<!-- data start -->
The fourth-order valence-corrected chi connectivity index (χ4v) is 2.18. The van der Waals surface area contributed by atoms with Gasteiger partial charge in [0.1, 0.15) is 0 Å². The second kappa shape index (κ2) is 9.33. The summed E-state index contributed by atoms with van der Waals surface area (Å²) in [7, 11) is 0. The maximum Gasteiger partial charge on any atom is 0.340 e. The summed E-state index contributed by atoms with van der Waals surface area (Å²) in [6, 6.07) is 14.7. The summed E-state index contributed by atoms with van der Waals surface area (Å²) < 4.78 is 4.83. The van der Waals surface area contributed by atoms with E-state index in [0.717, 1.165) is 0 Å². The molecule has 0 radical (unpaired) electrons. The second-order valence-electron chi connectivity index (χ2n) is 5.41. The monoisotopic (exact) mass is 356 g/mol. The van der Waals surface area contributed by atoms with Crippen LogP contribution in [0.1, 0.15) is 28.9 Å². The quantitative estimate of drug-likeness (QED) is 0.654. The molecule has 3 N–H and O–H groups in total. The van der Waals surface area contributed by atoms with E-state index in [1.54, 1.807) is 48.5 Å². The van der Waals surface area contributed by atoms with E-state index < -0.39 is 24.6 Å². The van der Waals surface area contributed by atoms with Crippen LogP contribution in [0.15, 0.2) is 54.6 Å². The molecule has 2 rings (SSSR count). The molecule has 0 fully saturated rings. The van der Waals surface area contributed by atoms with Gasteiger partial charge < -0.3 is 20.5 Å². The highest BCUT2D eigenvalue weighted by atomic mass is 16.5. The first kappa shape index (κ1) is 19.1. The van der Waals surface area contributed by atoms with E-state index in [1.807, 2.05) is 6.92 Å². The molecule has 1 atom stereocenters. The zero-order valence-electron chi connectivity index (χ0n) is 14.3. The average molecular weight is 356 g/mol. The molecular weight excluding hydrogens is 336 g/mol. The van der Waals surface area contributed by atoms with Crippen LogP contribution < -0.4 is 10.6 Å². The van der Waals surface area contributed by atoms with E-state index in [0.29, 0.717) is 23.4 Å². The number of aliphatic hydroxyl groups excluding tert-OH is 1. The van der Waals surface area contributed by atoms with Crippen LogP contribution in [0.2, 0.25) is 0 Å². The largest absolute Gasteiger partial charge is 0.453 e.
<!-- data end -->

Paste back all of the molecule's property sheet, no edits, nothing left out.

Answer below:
The fourth-order valence-corrected chi connectivity index (χ4v) is 2.18. The van der Waals surface area contributed by atoms with Gasteiger partial charge in [0.1, 0.15) is 0 Å². The second kappa shape index (κ2) is 9.33. The summed E-state index contributed by atoms with van der Waals surface area (Å²) in [7, 11) is 0. The maximum Gasteiger partial charge on any atom is 0.340 e. The summed E-state index contributed by atoms with van der Waals surface area (Å²) in [6, 6.07) is 14.7. The summed E-state index contributed by atoms with van der Waals surface area (Å²) < 4.78 is 4.83. The van der Waals surface area contributed by atoms with E-state index in [0.717, 1.165) is 0 Å². The molecule has 0 radical (unpaired) electrons. The second-order valence-electron chi connectivity index (χ2n) is 5.41. The monoisotopic (exact) mass is 356 g/mol. The van der Waals surface area contributed by atoms with Crippen LogP contribution in [0.1, 0.15) is 28.9 Å². The quantitative estimate of drug-likeness (QED) is 0.654. The molecule has 3 N–H and O–H groups in total. The van der Waals surface area contributed by atoms with E-state index in [1.54, 1.807) is 48.5 Å². The van der Waals surface area contributed by atoms with E-state index < -0.39 is 24.6 Å². The van der Waals surface area contributed by atoms with Crippen LogP contribution in [0.15, 0.2) is 54.6 Å². The molecule has 2 rings (SSSR count). The molecule has 0 fully saturated rings. The van der Waals surface area contributed by atoms with Gasteiger partial charge < -0.3 is 20.5 Å². The highest BCUT2D eigenvalue weighted by atomic mass is 16.5. The first kappa shape index (κ1) is 19.1. The van der Waals surface area contributed by atoms with E-state index in [1.807, 2.05) is 6.92 Å². The molecule has 1 atom stereocenters. The zero-order valence-electron chi connectivity index (χ0n) is 14.3. The average molecular weight is 356 g/mol. The molecular weight excluding hydrogens is 336 g/mol. The van der Waals surface area contributed by atoms with Crippen LogP contribution < -0.4 is 10.6 Å². The van der Waals surface area contributed by atoms with E-state index in [0.29, 0.717) is 23.4 Å². The number of aliphatic hydroxyl groups excluding tert-OH is 1. The van der Waals surface area contributed by atoms with Crippen LogP contribution in [0.2, 0.25) is 0 Å². The largest absolute Gasteiger partial charge is 0.453 e.